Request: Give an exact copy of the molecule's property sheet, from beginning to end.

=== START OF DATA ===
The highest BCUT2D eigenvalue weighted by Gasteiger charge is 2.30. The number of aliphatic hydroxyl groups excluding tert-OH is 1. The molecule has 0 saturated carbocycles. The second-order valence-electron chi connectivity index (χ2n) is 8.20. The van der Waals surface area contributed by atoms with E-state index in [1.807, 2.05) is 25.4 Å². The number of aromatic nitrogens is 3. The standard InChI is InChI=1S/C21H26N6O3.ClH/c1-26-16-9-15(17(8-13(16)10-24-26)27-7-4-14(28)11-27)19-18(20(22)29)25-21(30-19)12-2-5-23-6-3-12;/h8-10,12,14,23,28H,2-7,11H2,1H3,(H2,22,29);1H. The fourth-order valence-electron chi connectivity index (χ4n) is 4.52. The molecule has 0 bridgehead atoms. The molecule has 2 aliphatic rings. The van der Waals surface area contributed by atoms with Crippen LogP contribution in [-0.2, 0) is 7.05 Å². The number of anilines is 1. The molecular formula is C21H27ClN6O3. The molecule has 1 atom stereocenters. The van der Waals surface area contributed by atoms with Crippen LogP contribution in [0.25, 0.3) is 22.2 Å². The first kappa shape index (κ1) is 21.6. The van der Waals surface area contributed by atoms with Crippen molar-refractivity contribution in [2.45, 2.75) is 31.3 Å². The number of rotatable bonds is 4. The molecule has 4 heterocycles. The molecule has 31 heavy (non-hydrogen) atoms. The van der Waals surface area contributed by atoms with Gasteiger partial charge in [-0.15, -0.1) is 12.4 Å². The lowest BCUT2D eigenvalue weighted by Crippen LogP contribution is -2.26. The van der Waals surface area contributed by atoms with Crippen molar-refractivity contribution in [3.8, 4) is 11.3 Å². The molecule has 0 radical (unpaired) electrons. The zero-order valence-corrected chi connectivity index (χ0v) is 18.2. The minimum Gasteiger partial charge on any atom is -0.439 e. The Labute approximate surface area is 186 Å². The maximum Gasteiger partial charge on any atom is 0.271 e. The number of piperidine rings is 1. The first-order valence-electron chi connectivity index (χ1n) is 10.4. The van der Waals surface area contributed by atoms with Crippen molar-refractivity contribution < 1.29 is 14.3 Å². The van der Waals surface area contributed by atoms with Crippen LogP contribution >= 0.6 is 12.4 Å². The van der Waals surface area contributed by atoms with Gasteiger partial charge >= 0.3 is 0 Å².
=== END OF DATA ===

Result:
The highest BCUT2D eigenvalue weighted by Gasteiger charge is 2.30. The number of aliphatic hydroxyl groups excluding tert-OH is 1. The molecule has 0 saturated carbocycles. The second-order valence-electron chi connectivity index (χ2n) is 8.20. The van der Waals surface area contributed by atoms with E-state index in [1.807, 2.05) is 25.4 Å². The number of aromatic nitrogens is 3. The standard InChI is InChI=1S/C21H26N6O3.ClH/c1-26-16-9-15(17(8-13(16)10-24-26)27-7-4-14(28)11-27)19-18(20(22)29)25-21(30-19)12-2-5-23-6-3-12;/h8-10,12,14,23,28H,2-7,11H2,1H3,(H2,22,29);1H. The fourth-order valence-electron chi connectivity index (χ4n) is 4.52. The molecule has 0 bridgehead atoms. The molecule has 2 aliphatic rings. The van der Waals surface area contributed by atoms with Crippen LogP contribution in [-0.2, 0) is 7.05 Å². The number of anilines is 1. The molecular formula is C21H27ClN6O3. The molecule has 1 atom stereocenters. The van der Waals surface area contributed by atoms with Crippen LogP contribution in [0.25, 0.3) is 22.2 Å². The first kappa shape index (κ1) is 21.6. The van der Waals surface area contributed by atoms with Crippen molar-refractivity contribution in [2.45, 2.75) is 31.3 Å². The number of rotatable bonds is 4. The molecule has 4 heterocycles. The molecule has 31 heavy (non-hydrogen) atoms. The van der Waals surface area contributed by atoms with Gasteiger partial charge in [-0.15, -0.1) is 12.4 Å². The lowest BCUT2D eigenvalue weighted by Crippen LogP contribution is -2.26. The van der Waals surface area contributed by atoms with Crippen molar-refractivity contribution in [3.8, 4) is 11.3 Å². The molecule has 0 radical (unpaired) electrons. The zero-order valence-corrected chi connectivity index (χ0v) is 18.2. The minimum Gasteiger partial charge on any atom is -0.439 e. The Labute approximate surface area is 186 Å². The maximum Gasteiger partial charge on any atom is 0.271 e. The number of piperidine rings is 1. The first-order valence-electron chi connectivity index (χ1n) is 10.4. The van der Waals surface area contributed by atoms with Crippen molar-refractivity contribution < 1.29 is 14.3 Å². The van der Waals surface area contributed by atoms with Crippen LogP contribution >= 0.6 is 12.4 Å². The van der Waals surface area contributed by atoms with Gasteiger partial charge >= 0.3 is 0 Å².